These links are interviews with educators, posts from our authors' and friends' blogs, and any interesting, newsworthy item from the past seven days. Check back each week for a new round of finds!
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Has someone walked into you this week because they were trying to find an elusive Pokemon in the real world? Have you scratched your head in wonder and longed to connect with the teens of today? EdWeek's got you. They're evaluating the power of PokemonGO:
As a gamer, I'm just not personally deeply interested in the social media aspect. And Pokémon Go is an example of a very common phenomena today in which gaming and social media are collapsing and inter-mingling. It always surprises me that people want to be on a cellphone so much, and are so willing to let their devices mediate their experience with the world.
Pokémon Go is an augmented reality game that overlays a certain fantasy on the world, in part to create a social media where people can meet to create and talk and share in their enthusiasm. It raises the question: why wasn't the world good enough before the augmentation?
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Lucy Calkins and Mary Ehrenworth are in the latest issue of Reading Journal:
Increasingly, school leaders recognize the need for writing instruction to become a schoolwide priority. The writers’ workshop approach that was popularized 30 years ago is still relevant; it is still important to give students protected time to write, opportunities to address topics and audiences that matter, and timely feedback. Recent research emphasizes that students also benefit from explicit instruction in the craft and structure of specific types of writing and from working toward clear images of good writing. Teachers can accelerate students’ growth by developing shared expectations for good writing and a common language for talking about writing. Clear goals are important for teachers, too. Shared knowledge of effective writing instruction and ways to track writing growth over time lift the level of instruction across a school, supporting teacher-to-teacher collaboration. When student growth is regarded as feedback to teachers on their teaching, assessment-based instruction helps schools participate in continuous improvement.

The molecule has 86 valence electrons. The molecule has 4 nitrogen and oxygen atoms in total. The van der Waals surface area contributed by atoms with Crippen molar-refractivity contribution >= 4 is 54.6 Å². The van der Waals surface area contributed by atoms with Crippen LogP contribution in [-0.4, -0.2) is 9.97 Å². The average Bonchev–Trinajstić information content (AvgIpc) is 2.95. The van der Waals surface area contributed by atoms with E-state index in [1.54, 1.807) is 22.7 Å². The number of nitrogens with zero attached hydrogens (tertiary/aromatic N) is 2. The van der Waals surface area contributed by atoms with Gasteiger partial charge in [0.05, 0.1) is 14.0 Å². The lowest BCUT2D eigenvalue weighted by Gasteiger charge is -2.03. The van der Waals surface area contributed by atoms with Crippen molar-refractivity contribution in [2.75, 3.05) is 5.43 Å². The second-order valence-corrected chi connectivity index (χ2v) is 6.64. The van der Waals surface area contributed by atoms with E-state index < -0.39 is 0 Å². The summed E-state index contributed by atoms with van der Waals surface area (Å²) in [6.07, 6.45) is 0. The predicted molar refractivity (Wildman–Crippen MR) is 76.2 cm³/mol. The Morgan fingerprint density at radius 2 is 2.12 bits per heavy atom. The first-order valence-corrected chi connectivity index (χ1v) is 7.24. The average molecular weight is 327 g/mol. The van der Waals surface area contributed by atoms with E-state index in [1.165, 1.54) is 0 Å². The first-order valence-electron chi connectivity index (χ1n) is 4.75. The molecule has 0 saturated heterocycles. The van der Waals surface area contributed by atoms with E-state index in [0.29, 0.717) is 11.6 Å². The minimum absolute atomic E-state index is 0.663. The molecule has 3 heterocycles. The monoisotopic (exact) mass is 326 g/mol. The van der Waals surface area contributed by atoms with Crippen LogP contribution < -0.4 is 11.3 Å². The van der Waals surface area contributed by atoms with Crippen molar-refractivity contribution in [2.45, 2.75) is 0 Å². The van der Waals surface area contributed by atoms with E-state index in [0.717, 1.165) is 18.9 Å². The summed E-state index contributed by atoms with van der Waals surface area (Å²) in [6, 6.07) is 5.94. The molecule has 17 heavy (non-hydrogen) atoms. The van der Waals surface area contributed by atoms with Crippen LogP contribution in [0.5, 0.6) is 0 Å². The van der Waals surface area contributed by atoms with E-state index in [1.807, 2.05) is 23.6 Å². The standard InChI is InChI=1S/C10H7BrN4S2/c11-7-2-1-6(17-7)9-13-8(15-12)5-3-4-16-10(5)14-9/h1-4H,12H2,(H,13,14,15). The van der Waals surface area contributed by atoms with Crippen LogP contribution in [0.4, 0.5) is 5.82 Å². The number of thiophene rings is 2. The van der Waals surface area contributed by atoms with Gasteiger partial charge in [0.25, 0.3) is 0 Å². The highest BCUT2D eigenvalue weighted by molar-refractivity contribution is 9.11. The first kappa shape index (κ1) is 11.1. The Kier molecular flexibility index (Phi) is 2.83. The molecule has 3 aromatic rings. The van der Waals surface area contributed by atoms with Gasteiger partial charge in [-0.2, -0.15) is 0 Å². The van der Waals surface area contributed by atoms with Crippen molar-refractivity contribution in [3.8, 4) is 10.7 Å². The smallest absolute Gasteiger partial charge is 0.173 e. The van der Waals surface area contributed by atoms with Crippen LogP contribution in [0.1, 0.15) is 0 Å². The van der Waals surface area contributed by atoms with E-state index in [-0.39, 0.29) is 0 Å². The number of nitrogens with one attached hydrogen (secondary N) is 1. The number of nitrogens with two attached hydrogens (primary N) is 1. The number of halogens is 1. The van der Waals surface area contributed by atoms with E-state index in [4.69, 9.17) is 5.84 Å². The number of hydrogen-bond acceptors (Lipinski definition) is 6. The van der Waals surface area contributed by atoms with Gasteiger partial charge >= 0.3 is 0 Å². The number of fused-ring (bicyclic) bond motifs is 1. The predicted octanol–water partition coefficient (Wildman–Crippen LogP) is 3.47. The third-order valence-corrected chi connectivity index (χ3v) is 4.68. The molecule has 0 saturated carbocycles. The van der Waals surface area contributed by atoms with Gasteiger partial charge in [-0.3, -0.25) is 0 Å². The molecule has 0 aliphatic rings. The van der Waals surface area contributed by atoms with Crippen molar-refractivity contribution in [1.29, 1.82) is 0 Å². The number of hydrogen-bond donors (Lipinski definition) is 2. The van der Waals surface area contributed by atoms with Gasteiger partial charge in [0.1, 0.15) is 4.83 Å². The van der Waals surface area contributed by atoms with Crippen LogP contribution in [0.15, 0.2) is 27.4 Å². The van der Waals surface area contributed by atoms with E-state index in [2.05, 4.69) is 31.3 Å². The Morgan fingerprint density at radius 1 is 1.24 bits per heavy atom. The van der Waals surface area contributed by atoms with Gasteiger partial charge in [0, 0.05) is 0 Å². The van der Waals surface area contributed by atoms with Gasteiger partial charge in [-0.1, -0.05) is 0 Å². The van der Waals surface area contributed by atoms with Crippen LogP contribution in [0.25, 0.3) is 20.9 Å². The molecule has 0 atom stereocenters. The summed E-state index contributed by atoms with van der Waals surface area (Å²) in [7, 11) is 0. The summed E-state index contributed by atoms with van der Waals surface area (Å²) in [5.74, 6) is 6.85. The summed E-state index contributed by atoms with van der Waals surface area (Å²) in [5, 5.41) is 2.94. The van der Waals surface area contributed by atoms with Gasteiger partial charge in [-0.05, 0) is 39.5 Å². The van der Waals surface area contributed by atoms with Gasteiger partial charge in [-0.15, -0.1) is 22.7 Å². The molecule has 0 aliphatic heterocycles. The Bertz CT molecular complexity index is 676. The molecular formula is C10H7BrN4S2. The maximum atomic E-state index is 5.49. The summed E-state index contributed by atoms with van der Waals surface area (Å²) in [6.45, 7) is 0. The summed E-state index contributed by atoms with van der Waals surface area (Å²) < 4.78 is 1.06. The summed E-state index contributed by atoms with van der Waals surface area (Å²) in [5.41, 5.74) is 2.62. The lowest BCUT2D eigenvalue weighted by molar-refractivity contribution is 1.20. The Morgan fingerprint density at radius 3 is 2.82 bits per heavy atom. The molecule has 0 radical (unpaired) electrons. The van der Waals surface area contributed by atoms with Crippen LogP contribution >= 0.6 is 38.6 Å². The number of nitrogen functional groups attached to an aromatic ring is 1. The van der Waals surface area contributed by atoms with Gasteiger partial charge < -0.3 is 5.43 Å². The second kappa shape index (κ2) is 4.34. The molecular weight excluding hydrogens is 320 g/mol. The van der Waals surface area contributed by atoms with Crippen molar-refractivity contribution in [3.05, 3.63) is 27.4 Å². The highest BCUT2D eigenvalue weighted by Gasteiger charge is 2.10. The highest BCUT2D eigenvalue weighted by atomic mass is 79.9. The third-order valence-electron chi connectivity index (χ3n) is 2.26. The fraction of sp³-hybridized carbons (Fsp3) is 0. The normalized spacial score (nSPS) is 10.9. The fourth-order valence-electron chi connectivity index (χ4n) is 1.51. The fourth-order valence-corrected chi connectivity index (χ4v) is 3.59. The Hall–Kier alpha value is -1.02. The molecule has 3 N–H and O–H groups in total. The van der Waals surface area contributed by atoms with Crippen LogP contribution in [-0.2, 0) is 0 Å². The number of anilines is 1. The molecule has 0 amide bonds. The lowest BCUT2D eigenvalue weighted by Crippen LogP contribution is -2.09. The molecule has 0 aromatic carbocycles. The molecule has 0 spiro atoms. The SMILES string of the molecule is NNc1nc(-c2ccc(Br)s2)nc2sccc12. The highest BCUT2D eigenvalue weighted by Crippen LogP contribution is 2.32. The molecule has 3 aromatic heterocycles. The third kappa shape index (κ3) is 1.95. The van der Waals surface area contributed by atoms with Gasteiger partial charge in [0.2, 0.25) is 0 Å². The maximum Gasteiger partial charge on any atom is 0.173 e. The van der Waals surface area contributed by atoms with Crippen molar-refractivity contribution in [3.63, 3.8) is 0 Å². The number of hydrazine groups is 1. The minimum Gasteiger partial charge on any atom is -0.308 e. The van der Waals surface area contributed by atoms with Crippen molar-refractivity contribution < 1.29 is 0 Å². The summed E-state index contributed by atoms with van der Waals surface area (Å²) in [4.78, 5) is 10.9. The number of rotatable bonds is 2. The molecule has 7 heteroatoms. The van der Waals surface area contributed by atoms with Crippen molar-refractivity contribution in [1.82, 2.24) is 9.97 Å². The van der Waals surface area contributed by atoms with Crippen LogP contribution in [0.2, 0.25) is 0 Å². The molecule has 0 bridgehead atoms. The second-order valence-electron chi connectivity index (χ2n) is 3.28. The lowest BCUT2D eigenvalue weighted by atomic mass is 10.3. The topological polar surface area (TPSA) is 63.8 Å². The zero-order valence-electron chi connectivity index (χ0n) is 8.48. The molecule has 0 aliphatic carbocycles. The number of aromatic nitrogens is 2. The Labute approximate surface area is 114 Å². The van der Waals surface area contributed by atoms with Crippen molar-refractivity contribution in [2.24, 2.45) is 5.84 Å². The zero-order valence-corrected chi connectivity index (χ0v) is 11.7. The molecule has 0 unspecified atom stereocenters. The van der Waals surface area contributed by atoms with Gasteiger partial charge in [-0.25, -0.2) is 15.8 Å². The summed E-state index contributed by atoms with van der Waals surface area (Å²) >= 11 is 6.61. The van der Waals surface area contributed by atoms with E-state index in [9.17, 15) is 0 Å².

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On her blog, Kylene Beers discusses plagiarism:
Perhaps it’s time we all think about helping our students understand plagiarism, responsibility, and copyright violation. All of us. The use of Teachers-Pay-Teachers often shows teachers taking work from published authors and repurposing it (making a new anchor chart, for instance) and selling the material. When those teachers are confronted, some have responded, “Oh, I didn’t know that’s what plagiarism meant.” Though that’s disappointing, perhaps from some it is true.
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That's it! Be sure to check back next week for another round of links. If you have a link or a blog, be sure to mention them in the comments below. You can also email them to us or tweet at us. We're pretty available over here. Cheers to your weekend!
*Photo by kazuend
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